Where to Stay in Pittsburgh

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Updated: February 2, 2022

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Where to Stay in Pittsburgh

With a spate of cultural attractions, a burgeoning culinary scene, and a surprisingly scenic location at the confluence of the Monongahela, Allegheny, and Ohio rivers, the “Steel City” is Pennsylvania’s less visited gem. Located in the Allegheny Mountains in the southwest of the state, with a metro population of around 2.4 million, Pittsburgh boomed in the 19th century as the home of Carnegie Steel, but its grimy industrial past is long gone. Today it’s a modern, attractive, and relatively wealthy city, defined by its distinct neighborhoods – some 90 in all – as well as the shiny skyscrapers downtown.

Also known as the “Golden Triangle”, Downtown is the traditional heart of the city and the home to most of the hotels, while the adjacent Strip District is a major nightlife and restaurant hub. The South Side includes breezy Mount Washington, best known for its historic incline tramways and sensational views back over the valley. The North Side is home to the Andy Warhol Museum and a cluster of art galleries, while the East End is anchored by Oakland, the city’s university district. It encompasses several important museums and the stunning Cathedral of Learning, while the sprawling neighborhoods further east harbor some of the city’s best shops, bars, and restaurants.

Pittsburgh International Airport lies 15 miles west of Downtown. Local bus #28X is a bargain ($2.75) and runs every 30 minutes between the airport and the city (around 40-minute journey time).
• Though it’s fairly straightforward driving into central Pittsburgh (thanks to I-376 and I-279), a car is not really needed once here, especially Downtown, where the one-way system and the “Pittsburgh Left” can be confusing. This latter local custom refers to a driver that is going straight-on slowing down or even stopping at an intersection to allow a left-turning driver to go ahead of him (even though the driver is not legally obliged to).
PAT runs an efficient bus service all over the city (single ride $2.75), while the small “T” subway system connects North Side and Downtown with the South Hills (also $2.75, but free from First Avenue Station to Allegheny Station).

Best Places to Stay in Pittsburgh

Best Areas in Pittsburgh for…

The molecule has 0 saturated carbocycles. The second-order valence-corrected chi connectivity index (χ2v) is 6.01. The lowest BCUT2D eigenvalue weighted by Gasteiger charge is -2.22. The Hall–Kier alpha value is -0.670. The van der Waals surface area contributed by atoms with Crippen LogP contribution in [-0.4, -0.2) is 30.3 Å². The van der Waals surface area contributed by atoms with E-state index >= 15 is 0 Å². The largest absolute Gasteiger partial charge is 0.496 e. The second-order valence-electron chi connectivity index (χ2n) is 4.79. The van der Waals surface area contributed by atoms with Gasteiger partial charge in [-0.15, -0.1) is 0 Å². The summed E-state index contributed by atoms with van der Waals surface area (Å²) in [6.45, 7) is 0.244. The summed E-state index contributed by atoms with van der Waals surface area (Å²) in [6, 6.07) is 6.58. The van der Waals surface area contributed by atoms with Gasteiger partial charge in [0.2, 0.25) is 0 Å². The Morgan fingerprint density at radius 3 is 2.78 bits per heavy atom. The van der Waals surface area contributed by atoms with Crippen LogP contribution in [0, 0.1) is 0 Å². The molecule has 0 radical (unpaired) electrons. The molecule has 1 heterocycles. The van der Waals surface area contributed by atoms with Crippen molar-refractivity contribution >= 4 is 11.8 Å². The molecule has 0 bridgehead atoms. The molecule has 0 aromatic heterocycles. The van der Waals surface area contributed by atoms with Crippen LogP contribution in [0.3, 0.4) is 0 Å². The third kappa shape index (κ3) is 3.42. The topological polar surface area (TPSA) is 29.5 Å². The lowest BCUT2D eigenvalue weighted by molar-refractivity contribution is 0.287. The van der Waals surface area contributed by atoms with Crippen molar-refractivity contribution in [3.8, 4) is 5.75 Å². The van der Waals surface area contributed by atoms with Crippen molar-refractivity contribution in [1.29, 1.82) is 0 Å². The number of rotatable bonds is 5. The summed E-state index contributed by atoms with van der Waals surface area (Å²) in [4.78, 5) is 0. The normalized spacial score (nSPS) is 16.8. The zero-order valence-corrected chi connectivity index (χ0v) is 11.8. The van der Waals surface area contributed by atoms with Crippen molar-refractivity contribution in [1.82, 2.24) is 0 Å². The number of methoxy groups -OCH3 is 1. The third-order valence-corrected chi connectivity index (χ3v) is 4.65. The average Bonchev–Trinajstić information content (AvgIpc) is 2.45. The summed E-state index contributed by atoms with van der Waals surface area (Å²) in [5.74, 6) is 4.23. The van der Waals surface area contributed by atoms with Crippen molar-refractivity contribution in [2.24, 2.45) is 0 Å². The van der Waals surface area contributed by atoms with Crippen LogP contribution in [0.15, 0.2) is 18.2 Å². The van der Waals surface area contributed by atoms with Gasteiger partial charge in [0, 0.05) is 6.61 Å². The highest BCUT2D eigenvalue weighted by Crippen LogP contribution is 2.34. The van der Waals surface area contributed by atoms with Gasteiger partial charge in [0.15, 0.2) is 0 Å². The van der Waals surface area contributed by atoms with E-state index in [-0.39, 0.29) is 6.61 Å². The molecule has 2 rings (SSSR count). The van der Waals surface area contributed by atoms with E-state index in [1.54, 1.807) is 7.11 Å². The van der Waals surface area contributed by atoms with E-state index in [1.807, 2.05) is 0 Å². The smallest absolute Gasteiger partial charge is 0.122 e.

• Best Neighborhood to Stay for First Timers/Sightseeing: Downtown
    Downtown Pittsburgh wins this category primarily because it is at the heart of the local transport system and boasts by far the biggest choice of accommodations. Note that even though there are restaurants and bars here (around Market Square and the Cultural District), there’s not much life in downtown itself after dark. The bars and restaurants of the Strip District are not far away, though. You’ll also be relatively close to one of the city’s chief joys, its riverside trails and parks, notably Point State Park at the tip of the “Golden Triangle”.
  • Most Romantic Neighborhood: Mount Washington
    This is a tough one, but it’s hard to beat the sensational views from Mount Washington and Grandview Avenue, especially at dusk. The city looks gorgeous from the viewpoints along the avenue, where there are also plenty of romantic spots for drinks or dinner (Altius or the Monterey Bay Fish Grotto are the best options for fine dining). Stroll further up to shady Emerald View Park for even more spectacular views and wooded trails.
  • Best Neighborhoods for Nightlife: South Side Flats, Strip District, and Lawrenceville
    South Side Flats is Pittsburgh’s nightlife hotspot with craft breweries, wine bars, karaoke bars, clubs, and live venues lining the main drag, East Carson Street (just under 2 miles east from Downtown). Speakeasy-themed Acacia is a favorite here, along with local hangouts Jack’s Bar, Carmella’s Plates & Pints, and the Vault Taproom. Just north of Downtown, the Strip District features dancing at Cavo Night Club, craft beers at Cinderlands Warehouse and Insurrection AleWorks, and Irish fare at Mullaney’s Harp & Fiddle.

    With more time it’s worth checking out hip Lawrenceville, with the main drag Butler Street prime territory for bars and venues such as Thunderbird Café & Music Hall, Belvedere’s Ultra-Dive, and nearby Cattivo.

    • Located on the North Shore, Rivers Casino offers all the usual entertainment, 2 bars, restaurants, and the bonus of being open 24 hours a day. If you fancy staying on-site, the Landing Hotel at Rivers Casino should be open by summer 2022.

  • Best Neighborhood for Food and Restaurants: Strip District